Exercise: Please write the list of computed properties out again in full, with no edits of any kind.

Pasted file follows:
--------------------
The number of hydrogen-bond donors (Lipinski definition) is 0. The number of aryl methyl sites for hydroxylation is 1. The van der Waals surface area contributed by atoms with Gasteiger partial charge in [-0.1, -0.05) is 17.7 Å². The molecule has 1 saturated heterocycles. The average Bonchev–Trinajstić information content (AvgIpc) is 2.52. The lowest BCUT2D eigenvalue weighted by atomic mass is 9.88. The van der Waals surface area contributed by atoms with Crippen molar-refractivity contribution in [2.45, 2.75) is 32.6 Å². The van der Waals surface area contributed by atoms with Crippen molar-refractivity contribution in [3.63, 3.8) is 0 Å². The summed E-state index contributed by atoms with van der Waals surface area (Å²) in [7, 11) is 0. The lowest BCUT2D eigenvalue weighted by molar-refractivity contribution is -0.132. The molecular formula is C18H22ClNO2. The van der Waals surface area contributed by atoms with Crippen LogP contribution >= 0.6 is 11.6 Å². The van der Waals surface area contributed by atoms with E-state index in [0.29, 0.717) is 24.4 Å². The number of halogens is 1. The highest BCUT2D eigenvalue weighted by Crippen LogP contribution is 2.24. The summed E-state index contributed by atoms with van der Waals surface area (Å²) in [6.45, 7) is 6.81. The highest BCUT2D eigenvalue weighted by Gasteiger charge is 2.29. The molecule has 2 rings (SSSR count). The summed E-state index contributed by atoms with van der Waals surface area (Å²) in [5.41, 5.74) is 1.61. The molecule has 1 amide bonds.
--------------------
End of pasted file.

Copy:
The number of hydrogen-bond donors (Lipinski definition) is 0. The number of aryl methyl sites for hydroxylation is 1. The van der Waals surface area contributed by atoms with Gasteiger partial charge in [-0.1, -0.05) is 17.7 Å². The molecule has 1 saturated heterocycles. The average Bonchev–Trinajstić information content (AvgIpc) is 2.52. The lowest BCUT2D eigenvalue weighted by atomic mass is 9.88. The van der Waals surface area contributed by atoms with Crippen molar-refractivity contribution in [2.45, 2.75) is 32.6 Å². The van der Waals surface area contributed by atoms with Crippen molar-refractivity contribution in [3.63, 3.8) is 0 Å². The summed E-state index contributed by atoms with van der Waals surface area (Å²) in [7, 11) is 0. The lowest BCUT2D eigenvalue weighted by molar-refractivity contribution is -0.132. The molecular formula is C18H22ClNO2. The van der Waals surface area contributed by atoms with Crippen LogP contribution >= 0.6 is 11.6 Å². The van der Waals surface area contributed by atoms with E-state index in [0.29, 0.717) is 24.4 Å². The number of halogens is 1. The highest BCUT2D eigenvalue weighted by Crippen LogP contribution is 2.24. The summed E-state index contributed by atoms with van der Waals surface area (Å²) in [6.45, 7) is 6.81. The highest BCUT2D eigenvalue weighted by Gasteiger charge is 2.29. The molecule has 2 rings (SSSR count). The summed E-state index contributed by atoms with van der Waals surface area (Å²) in [5.41, 5.74) is 1.61. The molecule has 1 amide bonds.